1) Michigan broke the rules. Accept our punishment and walk quietly into the night.
2) Michigan broke the same rules that everybody else broke. Accept our punishment, but gently suggest the NCAA subpoena practice records from other prominent FBS programs to examine how widespread the problem really is.
3) Adopt a stance of civil disobedience - for which we will likely get hammered. These rules are obsolete - let's look for ways to update the rulebook while still respecting the student-athlete.
The message boards and the blogosphere are full of those who think Michigan should be crucified, and that Rich Rodriguez is the most egregious cheater evar.
2) This, imho, is the crybaby way to go. I'd prefer we not consider it.
3) This is a great platform to champion some significant change. There's probably going to be a lot of resistance from the NCAA and a lot of heckling from around the country. If the rules are that archaic and not representative of the state of the sport, perhaps it's the only way.
Me? I'm torn. I don't like that we're now being considered a rogue program because of this. And it's painful to read the message boards and see how happily people criticize this program. I think it's unwarranted. And I think if people looked in the mirror, they'd find the same. At the same time, we broke the 'rules'. Something needs to be done. Let's look at those rules.
Whether Michigan is ultimately found to have violated rules or not, I think it's pretty clear that Rodriguez runs the program differently than Carr did. A number of players have said as much, pretty explicitly. So no, I don't believe the "exact same things" were happening under Carr.
The only reason I negged this thread was because it implies that all other threads pose dishonest questions, which is preposterous. I would estimate it's probably more like 50%.
I'm sorry but the time that the NCAA allows especially in the summer is ridiculous. I don't believe that there are many universities out there that are perfectly under or at these time limits. That's why when these allegations came up most of the sport casters were saying the same thing that by the time teams watched film and lifted weights in a week they'd be up to close to 18 hours already leaving not much time for practice. Michigan was just unfortunate because they had some former players who were upset with playing time and RR so they complained and our books weren't up to date.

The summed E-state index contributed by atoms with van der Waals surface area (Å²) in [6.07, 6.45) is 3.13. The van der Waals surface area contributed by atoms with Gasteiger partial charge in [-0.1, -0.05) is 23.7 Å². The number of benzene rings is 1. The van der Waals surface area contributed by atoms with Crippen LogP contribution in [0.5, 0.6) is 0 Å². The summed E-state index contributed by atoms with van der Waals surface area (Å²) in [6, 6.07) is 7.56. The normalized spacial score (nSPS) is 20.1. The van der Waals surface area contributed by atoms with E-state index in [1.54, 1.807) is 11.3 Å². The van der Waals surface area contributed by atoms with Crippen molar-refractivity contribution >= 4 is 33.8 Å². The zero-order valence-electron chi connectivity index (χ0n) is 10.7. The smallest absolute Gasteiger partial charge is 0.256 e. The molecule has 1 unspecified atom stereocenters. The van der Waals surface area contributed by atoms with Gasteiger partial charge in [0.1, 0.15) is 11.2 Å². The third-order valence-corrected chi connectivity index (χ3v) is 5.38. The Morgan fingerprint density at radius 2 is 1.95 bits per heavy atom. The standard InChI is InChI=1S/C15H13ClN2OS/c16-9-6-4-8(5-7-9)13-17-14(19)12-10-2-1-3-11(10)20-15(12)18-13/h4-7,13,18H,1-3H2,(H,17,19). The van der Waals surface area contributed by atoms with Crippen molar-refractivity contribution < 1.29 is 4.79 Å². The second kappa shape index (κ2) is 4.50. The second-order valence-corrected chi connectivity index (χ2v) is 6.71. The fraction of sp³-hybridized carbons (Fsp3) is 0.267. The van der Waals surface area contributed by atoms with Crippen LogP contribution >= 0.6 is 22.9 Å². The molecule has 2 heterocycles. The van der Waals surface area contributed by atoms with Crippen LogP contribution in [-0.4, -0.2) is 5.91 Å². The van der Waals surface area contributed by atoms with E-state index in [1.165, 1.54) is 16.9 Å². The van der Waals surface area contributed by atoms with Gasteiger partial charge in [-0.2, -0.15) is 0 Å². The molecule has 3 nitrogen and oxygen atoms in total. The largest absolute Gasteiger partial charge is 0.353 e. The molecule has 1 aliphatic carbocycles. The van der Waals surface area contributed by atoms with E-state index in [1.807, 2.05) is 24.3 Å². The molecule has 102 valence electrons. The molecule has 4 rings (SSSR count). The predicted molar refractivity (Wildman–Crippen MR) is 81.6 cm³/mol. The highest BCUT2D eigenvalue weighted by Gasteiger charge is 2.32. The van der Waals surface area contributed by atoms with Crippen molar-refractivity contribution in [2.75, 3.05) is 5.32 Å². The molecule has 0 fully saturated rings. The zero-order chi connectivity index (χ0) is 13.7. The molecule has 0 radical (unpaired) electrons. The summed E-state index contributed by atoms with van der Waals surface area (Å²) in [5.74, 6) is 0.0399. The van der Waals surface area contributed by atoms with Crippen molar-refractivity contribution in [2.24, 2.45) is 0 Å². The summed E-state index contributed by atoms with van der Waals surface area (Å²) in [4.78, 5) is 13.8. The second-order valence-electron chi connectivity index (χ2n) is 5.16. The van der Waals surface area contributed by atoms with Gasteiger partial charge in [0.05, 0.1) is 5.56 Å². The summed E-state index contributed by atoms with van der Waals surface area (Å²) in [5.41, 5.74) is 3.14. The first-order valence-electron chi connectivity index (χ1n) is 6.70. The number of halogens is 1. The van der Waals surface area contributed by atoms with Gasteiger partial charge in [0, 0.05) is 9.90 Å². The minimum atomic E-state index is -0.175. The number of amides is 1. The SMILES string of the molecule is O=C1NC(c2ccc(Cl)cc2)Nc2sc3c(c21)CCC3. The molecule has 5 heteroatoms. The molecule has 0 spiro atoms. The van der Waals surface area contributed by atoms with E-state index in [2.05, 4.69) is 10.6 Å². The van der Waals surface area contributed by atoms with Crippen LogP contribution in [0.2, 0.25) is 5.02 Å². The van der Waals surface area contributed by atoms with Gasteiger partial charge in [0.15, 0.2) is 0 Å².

Michigan, in my opinion overreacted way to much in its handling of Gary Moeller. Moeller never put the future of the program at risk, but was summarily terminated. I am not sure we are not acting strong enough in this case. I just have a hard time believing that the coaching staff didn't know what the QSC's were doing, especially in light of their attendance in team meetings. I have supported Rich Rod for the past few years, but right now I am not sure anymore. The idea of the extra minutes is a common one at any school. I think these allegations are very minor. Just saying if I am Michigan, I would sure be wondering what the hell the coaching staff was thinking and I would have serious concerns about their judgement or lack there of with the QSC staff in his meetings. Negpoints begin.
The NCAA came into town to investigate. It is more than likely they looked earlier than January 2008 to determine a pattern of violations.
Yet every allegation is alleged to have happened no earlier than January 2008. Who wasn't the coach starting at approximately 5PM on January 1, 2008?
If Lloyd Carr's program had been breaking these rules on a habitual (or even occasional) basis, wouldn't there have been some indication of wrongdoing before January 2008 in the NCAA's document?
Well, a big part of the issue is the practice logs, or lack thereof. Carr's staff, it seems, kept them while RR's did not. But the Carr regime wasn't perfect; Artis Chambers played a few games in 2007 when he was ineligible due to a paperwork blunder. The sheer amount of bureaucracy involved in complying with the NCAA makes running a perfectly clean program almost impossible.
look at? We'll never know. An NCAA investigation is like a Vatican investigation. Full results to be published in about 450 years.
It is always going to be a fecetious argument, by the way, for anyone to argue, "Everybody else does it." I don't know that everybody else does it. Maybe they do; maybe not. But we'll never know that, either. Because, the NCAA won't investigate. The NCAA, by its own admission, doesn't have the resources to do that, and by its own terms, it relies on the member schools to "self-enforce."
But naturally, and clearly, we come right back to the Free Press investigation. This entire enterprise began because of the Free Press. If, for instance, the Free Press had on its own, simply chosen to investigate MSU, Notre Dame and OSU in addition to Michigan (Why not? Just assign three more reporters to do ten interviews each at each school), would the NCAA have expected all four schools to self-investigate, along with the NCAA?